- Managing Innovation and Change in Engineering Contexts
This module introduces you to the importance of innovation in manufacturing and service organisations whose primary business activity is engineering and/or technology. Innovation management is introduced as the thoughtful combination of new product/process development and change management. Through case studies, theoretical frameworks, and tools you will come to understand innovation at multiple scales: international, national, regional, organisational and team, with particular emphasis on how organisations manage and exploit the commercial risks and opportunities inherent in innovation, and how project teams and engineers can respond to innovation challenges effectively. The module is aimed at engineering students of any discipline.15 credits
- Engineering Commercial Success: And making the world a better place!
Students work in interdisciplinary teams to create solutions to a real problem provided by a real customer. Typically the customer will be a member or members of the community e.g. children with disabilities, terminally ill people, etc. Student teams learn how to solicit needs from user interviews and go on to create (and where possible prototype) solutions that meet functional, commercial and social requirements. Teams pitch their concept and business start up proposals to an invited audience and assessors.15 credits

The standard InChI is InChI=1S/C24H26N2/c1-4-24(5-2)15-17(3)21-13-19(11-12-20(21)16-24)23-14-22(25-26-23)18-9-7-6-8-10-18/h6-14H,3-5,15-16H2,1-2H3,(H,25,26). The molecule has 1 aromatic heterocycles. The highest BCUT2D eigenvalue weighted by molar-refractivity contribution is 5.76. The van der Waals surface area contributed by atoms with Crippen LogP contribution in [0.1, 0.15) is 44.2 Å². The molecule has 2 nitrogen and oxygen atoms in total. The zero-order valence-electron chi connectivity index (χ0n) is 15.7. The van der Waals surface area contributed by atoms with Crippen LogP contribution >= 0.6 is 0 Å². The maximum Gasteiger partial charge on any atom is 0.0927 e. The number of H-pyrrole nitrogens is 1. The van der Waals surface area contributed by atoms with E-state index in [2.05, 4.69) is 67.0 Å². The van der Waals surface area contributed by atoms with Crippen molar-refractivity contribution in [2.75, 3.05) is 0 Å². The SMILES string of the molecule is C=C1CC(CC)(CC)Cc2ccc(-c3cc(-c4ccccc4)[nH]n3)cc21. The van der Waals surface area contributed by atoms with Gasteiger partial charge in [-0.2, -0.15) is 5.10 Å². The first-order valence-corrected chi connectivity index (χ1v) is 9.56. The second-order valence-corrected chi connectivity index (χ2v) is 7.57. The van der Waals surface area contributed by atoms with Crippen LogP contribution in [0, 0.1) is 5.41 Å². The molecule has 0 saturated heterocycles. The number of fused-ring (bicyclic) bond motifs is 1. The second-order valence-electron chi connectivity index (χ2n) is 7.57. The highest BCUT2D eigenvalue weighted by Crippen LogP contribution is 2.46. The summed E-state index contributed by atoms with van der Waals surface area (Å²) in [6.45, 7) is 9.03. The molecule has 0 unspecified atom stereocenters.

- Strategic Engineering Management and Business Practices
This module aims to provide fundamentals of what strategy is and distinguish it from activities, tactics and goals of an organisation. It explains its important role in the continual success of organisations. It also introduces how strategy can be translated into business practices, methods, procedures to achieve the goals of an organisation's strategy.15 credits
The module is designed to develop your analytical and critical skills in the strategic management issues facing engineering organisations in today's fast-changing environment. It is a unique opportunity for you to equip yourself with the essential industry-relevant skills to excel as a future leader.
- Energy Systems and Management
The module provides a broad study of conventional and renewable Energy Systems and an advanced knowledge of selected emerging energy technologies. It develops practical skills and confidence in carrying out energy management tasks such as conducting an energy audit.15 credits